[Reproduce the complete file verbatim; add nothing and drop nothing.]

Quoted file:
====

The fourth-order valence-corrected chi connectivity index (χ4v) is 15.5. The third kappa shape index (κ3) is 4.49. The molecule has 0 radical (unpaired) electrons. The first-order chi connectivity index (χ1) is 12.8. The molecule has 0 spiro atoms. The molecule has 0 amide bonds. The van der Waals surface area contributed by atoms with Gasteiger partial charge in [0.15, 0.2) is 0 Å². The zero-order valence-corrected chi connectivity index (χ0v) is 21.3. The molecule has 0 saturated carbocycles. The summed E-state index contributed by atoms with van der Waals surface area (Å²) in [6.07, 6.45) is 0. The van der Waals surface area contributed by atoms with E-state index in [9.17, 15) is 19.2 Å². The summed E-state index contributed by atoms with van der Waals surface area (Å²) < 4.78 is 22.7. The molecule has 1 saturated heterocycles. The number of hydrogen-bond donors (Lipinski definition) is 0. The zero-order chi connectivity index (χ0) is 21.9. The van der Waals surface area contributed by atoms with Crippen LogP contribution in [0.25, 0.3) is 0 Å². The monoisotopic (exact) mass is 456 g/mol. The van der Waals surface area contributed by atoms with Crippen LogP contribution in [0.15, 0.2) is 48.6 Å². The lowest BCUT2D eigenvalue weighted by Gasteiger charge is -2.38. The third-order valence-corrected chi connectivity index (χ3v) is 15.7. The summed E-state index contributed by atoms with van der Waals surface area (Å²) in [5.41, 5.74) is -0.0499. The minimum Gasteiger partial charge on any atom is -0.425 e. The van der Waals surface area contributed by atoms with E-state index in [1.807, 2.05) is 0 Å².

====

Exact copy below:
The fourth-order valence-corrected chi connectivity index (χ4v) is 15.5. The third kappa shape index (κ3) is 4.49. The molecule has 0 radical (unpaired) electrons. The first-order chi connectivity index (χ1) is 12.8. The molecule has 0 spiro atoms. The molecule has 0 amide bonds. The van der Waals surface area contributed by atoms with Gasteiger partial charge in [0.15, 0.2) is 0 Å². The zero-order valence-corrected chi connectivity index (χ0v) is 21.3. The molecule has 0 saturated carbocycles. The summed E-state index contributed by atoms with van der Waals surface area (Å²) in [6.07, 6.45) is 0. The van der Waals surface area contributed by atoms with E-state index in [9.17, 15) is 19.2 Å². The summed E-state index contributed by atoms with van der Waals surface area (Å²) < 4.78 is 22.7. The molecule has 1 saturated heterocycles. The number of hydrogen-bond donors (Lipinski definition) is 0. The zero-order chi connectivity index (χ0) is 21.9. The van der Waals surface area contributed by atoms with Crippen LogP contribution in [0.25, 0.3) is 0 Å². The monoisotopic (exact) mass is 456 g/mol. The van der Waals surface area contributed by atoms with Crippen LogP contribution in [0.15, 0.2) is 48.6 Å². The lowest BCUT2D eigenvalue weighted by Gasteiger charge is -2.38. The third-order valence-corrected chi connectivity index (χ3v) is 15.7. The summed E-state index contributed by atoms with van der Waals surface area (Å²) in [5.41, 5.74) is -0.0499. The minimum Gasteiger partial charge on any atom is -0.425 e. The van der Waals surface area contributed by atoms with E-state index in [1.807, 2.05) is 0 Å².